Governor Bill Lee announced Friday, March 20 that Tennessee has received a declaration for Economic Injury Disaster Loan assistance from U.S. Small Business Administration in response to a request submitted Wednesday, March 18.

“I applaud the efforts of the SBA in swiftly processing and approving Tennessee’s request for Economic Injury Disaster Loan assistance,” Gov. Lee said. “Small businesses and nonprofits across the state are suffering greatly in the wake of this pandemic, and these loans will help overcome the temporary loss of revenue companies are experiencing during this difficult time.”

Small businesses and nonprofit organizations that have suffered economic injury as a result of COVID-19 can apply for Economic Injury Disaster Loans of up to $2 million per applicant to help meet financial obligations and operating expenses that could have otherwise been met.

The Economic Injury Disaster Loans are administered and processed through SBA. Applicants may apply online, receive additional disaster assistance information, and download applications at sba.gov/disaster.

Applicants may also call SBA’s Customer Service Center at (800) 659-2955 or email disastercustomerservice@sba.gov for more information on SBA disaster assistance.

Interest rates for the loans are 3.75% for small businesses and 2.75% for nonprofit organizations. The loans can be used to pay fixed debts, payroll, accounts payable or other bills that can’t be paid due to the disaster’s impact.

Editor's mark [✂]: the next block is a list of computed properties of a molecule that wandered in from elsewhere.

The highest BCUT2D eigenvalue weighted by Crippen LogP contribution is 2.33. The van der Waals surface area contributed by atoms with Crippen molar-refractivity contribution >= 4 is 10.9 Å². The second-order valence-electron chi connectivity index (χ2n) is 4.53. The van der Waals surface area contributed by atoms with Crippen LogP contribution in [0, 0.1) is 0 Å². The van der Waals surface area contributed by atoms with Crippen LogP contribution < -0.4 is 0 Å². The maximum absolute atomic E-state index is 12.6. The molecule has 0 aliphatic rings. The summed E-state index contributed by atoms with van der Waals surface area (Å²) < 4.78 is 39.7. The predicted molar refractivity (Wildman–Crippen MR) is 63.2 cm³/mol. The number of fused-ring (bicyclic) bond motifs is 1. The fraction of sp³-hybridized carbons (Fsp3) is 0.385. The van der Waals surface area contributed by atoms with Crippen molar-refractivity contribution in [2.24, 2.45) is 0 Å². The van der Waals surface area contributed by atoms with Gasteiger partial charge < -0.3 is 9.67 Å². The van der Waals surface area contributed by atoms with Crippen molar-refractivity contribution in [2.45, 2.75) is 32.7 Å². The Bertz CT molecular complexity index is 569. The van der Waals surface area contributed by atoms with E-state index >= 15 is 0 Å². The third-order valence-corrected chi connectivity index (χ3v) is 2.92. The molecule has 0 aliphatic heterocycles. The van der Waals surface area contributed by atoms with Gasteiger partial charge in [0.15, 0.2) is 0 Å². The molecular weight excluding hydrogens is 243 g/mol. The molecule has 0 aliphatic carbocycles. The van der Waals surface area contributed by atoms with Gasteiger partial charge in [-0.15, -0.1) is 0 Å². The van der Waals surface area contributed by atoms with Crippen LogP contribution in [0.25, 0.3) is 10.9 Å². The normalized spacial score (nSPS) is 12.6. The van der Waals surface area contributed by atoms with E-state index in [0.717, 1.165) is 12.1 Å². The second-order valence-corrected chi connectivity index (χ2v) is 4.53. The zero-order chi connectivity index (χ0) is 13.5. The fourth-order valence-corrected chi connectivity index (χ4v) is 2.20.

TNECD Commissioner Bob Rolfe said, “We have been in contact with business and community leaders across the state who are concerned about the toll COVID-19 is placing on their businesses and workforce. We are pleased to see that these loans will act as a source of relief for so many of Tennessee’s small businesses in the months ahead.”

SBA offers loans with long-term repayments in order to keep payments affordable, up to a maximum of 30 years. Terms are determined on a case-by-case basis, based upon each borrower’s ability to repay.

More than 94% of Tennessee’s private sector business establishments have fewer than 50 employees. This represents 151,500 businesses that employ over one million Tennesseans.

Employment has increased 13.6% at these establishments over the last five years, placing Tennessee in the nation’s top 10 states for small business growth.

Small businesses are encouraged to learn more about resources offered by U.S. Small Business Administration at sba.gov.

On Monday, March 23, U.S. Small Business Administration Administrator Jovita Carranza announced changes to help borrowers still paying back SBA loans from previous disasters. By making this change, deferments through December 31, 2020, will be automatic. Now, borrowers of home and business disaster loans do not have to contact SBA to request deferment.

“The SBA is looking at every option and taking every action to cut red tape to make it easier for small businesses to stay in business,” said Administrator Carranza. “Automatically deferring existing SBA disaster loans through the end of the year will help borrowers during this unprecedented time.

“Today’s announcement adds a list of growing actions the SBA is taking to support small businesses. These actions include making it easier for states and territories to request a declaration so small businesses statewide can now apply for economic injury disaster loans, and changing the terms of new economic injury loans to allow for one-year deferments. We are working around the clock to find ways to assist small businesses and today’s action is one step in this process.”